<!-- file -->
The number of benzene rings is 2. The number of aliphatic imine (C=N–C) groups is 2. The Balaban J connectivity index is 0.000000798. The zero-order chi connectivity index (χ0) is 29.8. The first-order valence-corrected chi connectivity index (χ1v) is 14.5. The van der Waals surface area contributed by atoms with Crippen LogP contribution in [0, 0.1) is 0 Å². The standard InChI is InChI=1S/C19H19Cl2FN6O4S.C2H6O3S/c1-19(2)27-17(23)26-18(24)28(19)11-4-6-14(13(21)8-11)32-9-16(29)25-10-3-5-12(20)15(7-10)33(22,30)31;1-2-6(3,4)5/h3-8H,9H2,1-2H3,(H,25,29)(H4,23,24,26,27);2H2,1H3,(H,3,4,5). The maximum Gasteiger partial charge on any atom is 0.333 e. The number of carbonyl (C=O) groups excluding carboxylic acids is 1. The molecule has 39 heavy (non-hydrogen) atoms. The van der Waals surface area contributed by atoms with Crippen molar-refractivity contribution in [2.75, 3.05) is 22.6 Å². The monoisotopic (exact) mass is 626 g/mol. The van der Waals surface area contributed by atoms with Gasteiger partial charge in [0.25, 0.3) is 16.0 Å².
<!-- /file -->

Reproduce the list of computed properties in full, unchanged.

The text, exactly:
The number of benzene rings is 2. The number of aliphatic imine (C=N–C) groups is 2. The Balaban J connectivity index is 0.000000798. The zero-order chi connectivity index (χ0) is 29.8. The first-order valence-corrected chi connectivity index (χ1v) is 14.5. The van der Waals surface area contributed by atoms with Crippen LogP contribution in [0, 0.1) is 0 Å². The standard InChI is InChI=1S/C19H19Cl2FN6O4S.C2H6O3S/c1-19(2)27-17(23)26-18(24)28(19)11-4-6-14(13(21)8-11)32-9-16(29)25-10-3-5-12(20)15(7-10)33(22,30)31;1-2-6(3,4)5/h3-8H,9H2,1-2H3,(H,25,29)(H4,23,24,26,27);2H2,1H3,(H,3,4,5). The maximum Gasteiger partial charge on any atom is 0.333 e. The number of carbonyl (C=O) groups excluding carboxylic acids is 1. The molecule has 39 heavy (non-hydrogen) atoms. The van der Waals surface area contributed by atoms with Crippen molar-refractivity contribution in [2.75, 3.05) is 22.6 Å². The monoisotopic (exact) mass is 626 g/mol. The van der Waals surface area contributed by atoms with Gasteiger partial charge in [0.25, 0.3) is 16.0 Å².